These blocks give you a quarried stone look without spending a King’s ransom. Balmoral is more castle-like in appearance with a rough-hewn surface on the main face and two sides are smooth faced.
- Build unreinforced walls
- Setback retaining wall
- Curved retaining walls
Achieve unreinforced wall heights of over 1 metre with this traditional, split face, set back segmental retaining wall system.
- No capping unit required for reduced wall cost
- Quick and easy construction
- Build unreinforced walls to 1040mm or higher with engineering advice
- Set back retaining walls
- Straight or curved retaining walls
- Residential walls and garden steps
- Commercial walls and landscaped areas
Installation Procedures – RETAINING WALLS
- Mark Out the Wall
For straight walls use stakes and a string line. For a curved wall set the shape by laying a garden hose on the ground, then mark the curve with spray paint. It’s best to use a hose with the tap on and the spray nozzle off, as the water pressure will form a more uniform curve.
Handy Tips: Use brightly coloured string so you don’t trip over it.
- Dig a Trench
Dig a foundation trench 300-600mm wide and 130-150mm deep to fit the levelling pad.
Refer to the cross-sectional diagrams for the specific levelling pad requirements per product. Remove any roots and soft earth. Level and firmly compact the soil at the bottom of the trench.
Handy Tips: Gloves make your spade user friendly
- Add Levelling Pad
Spread road base or pour concrete along the bottom of your trench. A levelling pad may consist of compacted material (5% cement stabilised crushed rock) for wall heights up to 800mm. Wall heights that are over 800mm high must use 20MPa concrete for the levelling pad. If using road base, level with a straight edge and compact to the required height by tamping with the rear face of a block or a mechanical whacker packer.
Handy Tips: Road base consists of 5% cement stabilised crushed rock.
- The First Course
Place blocks side-by-side at the front of the levelled and compacted road base whilst using a string line along the back of the units for alignment. For curved walls, place the blocks against the required shape formed by a garden hose and marked out with spray paint. Make sure the blocks are tightly side-butted together and true to the running edge of the finished wall. Sweep the top of the first course before laying the second.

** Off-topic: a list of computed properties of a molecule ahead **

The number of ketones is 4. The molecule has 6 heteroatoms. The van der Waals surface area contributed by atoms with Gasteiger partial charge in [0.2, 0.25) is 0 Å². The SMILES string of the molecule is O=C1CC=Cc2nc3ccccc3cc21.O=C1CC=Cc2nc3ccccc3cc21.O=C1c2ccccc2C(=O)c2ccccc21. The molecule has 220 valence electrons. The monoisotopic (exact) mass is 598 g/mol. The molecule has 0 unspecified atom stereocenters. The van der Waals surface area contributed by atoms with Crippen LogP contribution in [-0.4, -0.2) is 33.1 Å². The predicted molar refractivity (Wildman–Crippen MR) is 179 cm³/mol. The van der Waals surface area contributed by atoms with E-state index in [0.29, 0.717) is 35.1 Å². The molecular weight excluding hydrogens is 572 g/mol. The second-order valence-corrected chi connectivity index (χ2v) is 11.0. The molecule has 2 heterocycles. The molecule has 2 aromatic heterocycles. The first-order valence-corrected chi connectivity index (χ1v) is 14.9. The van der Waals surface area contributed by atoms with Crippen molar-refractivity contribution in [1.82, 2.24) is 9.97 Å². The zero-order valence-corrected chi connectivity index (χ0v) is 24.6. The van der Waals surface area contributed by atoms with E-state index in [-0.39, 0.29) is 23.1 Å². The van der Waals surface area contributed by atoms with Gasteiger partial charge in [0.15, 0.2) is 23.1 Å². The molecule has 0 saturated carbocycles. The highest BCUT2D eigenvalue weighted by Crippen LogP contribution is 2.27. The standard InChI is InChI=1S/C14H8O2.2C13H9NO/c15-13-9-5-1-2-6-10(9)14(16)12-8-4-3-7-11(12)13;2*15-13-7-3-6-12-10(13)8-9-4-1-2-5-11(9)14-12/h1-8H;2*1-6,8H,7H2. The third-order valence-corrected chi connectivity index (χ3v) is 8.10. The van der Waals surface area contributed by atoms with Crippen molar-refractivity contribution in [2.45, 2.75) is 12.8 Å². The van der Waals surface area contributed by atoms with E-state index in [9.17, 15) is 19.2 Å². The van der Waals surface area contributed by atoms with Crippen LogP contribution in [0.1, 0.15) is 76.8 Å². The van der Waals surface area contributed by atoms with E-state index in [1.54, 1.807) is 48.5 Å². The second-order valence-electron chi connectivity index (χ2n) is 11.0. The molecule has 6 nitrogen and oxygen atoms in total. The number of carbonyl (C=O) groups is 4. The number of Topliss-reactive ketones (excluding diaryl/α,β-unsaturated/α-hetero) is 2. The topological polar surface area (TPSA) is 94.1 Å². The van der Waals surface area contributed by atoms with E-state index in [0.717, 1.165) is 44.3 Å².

Handy Tips: Use a rubber mallet to tamp blocks into place – a metal hammer may crack them.
With the first course in place, backfill behind the blocks with a minimum 300mm wide 10-20mm blue metal drainage aggregate to a level slightly lower than the block height. Lay in the second block course then backfill immediately behind the wall with the drainage aggregate.
Handy Tips: Backfill as you go. Otherwise the wall might fall.
- Install the Drain
If required, place a 100mm drainage pipe behind the first course of blocks on the bed of drainage aggregate. Outlet the drain through the wall at every low point, at every 20m of wall length, and around the ends of the wall to your storm water system.
Handy Tips: Use ag pipe with a protective sock on it.
- Continue to Lay
Simply add your subsequent block courses to a maximum height stated in the cross-sectional diagrams, which can be found in the block suppliers information brochures or engineering guide. Remember to backfill with drainage aggregate as you go, and compact it when 300mm deep. Sweep the top of each course before laying the next to remove all foreign particles. Ensure the locking lips (at the back or top of the block) fit snugly together.
Handy Tips: Make sure your block lips lock together.
- Finishing Off
Backfill to the final wall height whilst being careful not to nudge any blocks out of alignment. For extra strength also glue the top course to the second top course using construction epoxy. Capping units should also be glued to the top course using the same construction epoxy.
Handy Tips: Make sure you’ve got a cold one in the fridge for when you’re finished!